Matthew Barrett

Why I became an Evangelical Theologian: Matthew Barrett and Daniel Treier

Many view evangelicalism only in the political sense of the term, which may overlook and even diminish the rich theological tradition that is evangelical theology. Whether you joyfully consider yourself an evangelical or prefer to ditch the term altogether, evangelicals continue to work together with a steadfast commitment to primary doctrines of the faith despite secondary differences. To… Download Audio

Inseparable Operations: Good News for Salvation? Matthew Barrett and Adonis Vidu

The external works of the Trinity are undivided. Until recently, this statement was an uncontroversial affirmation of the doctrine of inseparable operations. In fact, for nearly two millennia, inseparable operations were simply assumed to be an integral premise of the Christian faith. Yet modern treatments of the Trinity have left the essential unity of the… Download Audio

What made Calvin a theologian and a pastor? Matthew Barrett and Bruce Gordon

John Calvin was one of the most influential figures of the Reformation. But have you ever thought about Calvin’s life? What were some of the events, enemies, friendships, relationships, and influences that shaped such monumental works as his Institutes and biblical commentaries? What inspired Calvin to write these works and what was the context in… Download Audio

What Does Plato have to do with Jesus? Matthew Barrett and Louis Markos

It’s all in Plato, all in Plato: Bless me, what do they teach them at these schools? ― C. S. Lewis, The Last Battle If you are doing theology, you are seeking an understanding of the truth. In the ancient world, few claimed the title of truth-seeker more wholeheartedly than Plato. Though he lived before Christ… Download Audio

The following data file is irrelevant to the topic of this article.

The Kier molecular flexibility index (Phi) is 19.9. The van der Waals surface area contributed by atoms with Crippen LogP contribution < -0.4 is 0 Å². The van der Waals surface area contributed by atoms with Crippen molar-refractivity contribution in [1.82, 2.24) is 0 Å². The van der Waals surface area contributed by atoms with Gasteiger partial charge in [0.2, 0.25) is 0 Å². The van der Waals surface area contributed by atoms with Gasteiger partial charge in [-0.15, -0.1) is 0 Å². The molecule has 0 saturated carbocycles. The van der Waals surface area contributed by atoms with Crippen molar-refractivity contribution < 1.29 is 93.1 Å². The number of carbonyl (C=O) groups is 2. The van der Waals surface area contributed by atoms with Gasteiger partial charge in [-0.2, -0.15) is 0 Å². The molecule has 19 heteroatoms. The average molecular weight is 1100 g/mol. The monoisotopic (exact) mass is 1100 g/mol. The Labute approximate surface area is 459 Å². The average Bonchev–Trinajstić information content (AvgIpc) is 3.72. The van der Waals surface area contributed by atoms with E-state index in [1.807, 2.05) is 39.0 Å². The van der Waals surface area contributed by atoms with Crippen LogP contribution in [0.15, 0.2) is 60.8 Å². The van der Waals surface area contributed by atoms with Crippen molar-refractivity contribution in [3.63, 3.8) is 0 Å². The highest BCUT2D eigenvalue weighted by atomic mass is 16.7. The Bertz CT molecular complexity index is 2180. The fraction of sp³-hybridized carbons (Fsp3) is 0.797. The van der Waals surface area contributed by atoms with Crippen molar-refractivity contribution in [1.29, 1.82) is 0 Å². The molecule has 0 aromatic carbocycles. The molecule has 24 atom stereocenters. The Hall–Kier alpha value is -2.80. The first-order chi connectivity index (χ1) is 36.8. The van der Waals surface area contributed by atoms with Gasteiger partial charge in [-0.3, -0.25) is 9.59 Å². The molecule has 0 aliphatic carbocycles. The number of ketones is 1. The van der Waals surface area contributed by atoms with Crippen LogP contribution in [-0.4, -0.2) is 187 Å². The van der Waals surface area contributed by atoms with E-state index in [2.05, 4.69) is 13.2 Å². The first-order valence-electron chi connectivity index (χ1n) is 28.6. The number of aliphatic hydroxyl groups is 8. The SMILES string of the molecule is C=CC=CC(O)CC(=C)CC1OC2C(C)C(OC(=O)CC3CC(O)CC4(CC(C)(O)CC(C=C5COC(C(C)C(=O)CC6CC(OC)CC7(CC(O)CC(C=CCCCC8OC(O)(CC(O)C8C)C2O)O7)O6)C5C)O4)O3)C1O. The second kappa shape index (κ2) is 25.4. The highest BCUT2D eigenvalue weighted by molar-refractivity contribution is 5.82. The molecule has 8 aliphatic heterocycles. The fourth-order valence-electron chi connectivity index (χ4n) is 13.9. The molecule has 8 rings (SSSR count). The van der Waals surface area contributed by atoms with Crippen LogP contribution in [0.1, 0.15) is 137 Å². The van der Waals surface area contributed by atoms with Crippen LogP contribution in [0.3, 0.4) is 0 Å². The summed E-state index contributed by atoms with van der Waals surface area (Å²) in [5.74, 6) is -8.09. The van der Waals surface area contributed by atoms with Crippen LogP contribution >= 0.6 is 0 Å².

What does Jesus have to do with Frankenstein? Matthew Barrett and Karen Swallow Prior

“I ought to be thy Adam, but I am rather the fallen angel…” ― Mary Shelley, Frankenstein Can regular encounters with the Great Books shape us in ways that mere information intake cannot? Matthew Barrett and Karen Swallow Prior believe classical literature possesses a special magic that can help us develop Christian virtues, such as… Download Audio

Can the past help us live less anxiously in the present? Matthew Barrett and Alan Jacobs

The tyranny of the present is a cruel evil. For many, the routine to-do’s and the barrage of breaking news renders us numb to anything outside our immediate field of vision. While the present moment is indeed important, we must remember that it is still merely a moment. As moments come and go, the future… Download Audio

Nietzsche, Freud, and the Politics of Sex: Carl R. Trueman and Matthew Barrett

There’s been a drastic shift in the understanding of the self over the last 200 years. We now tend to think of ourselves as unencumbered, expressive individuals who are most authentic when we are able to act outwardly on those things that really define us, our inward feelings and our inward desires. Additionally, our imaginations… Download Audio

First Principles: A Most Subtle Skepticism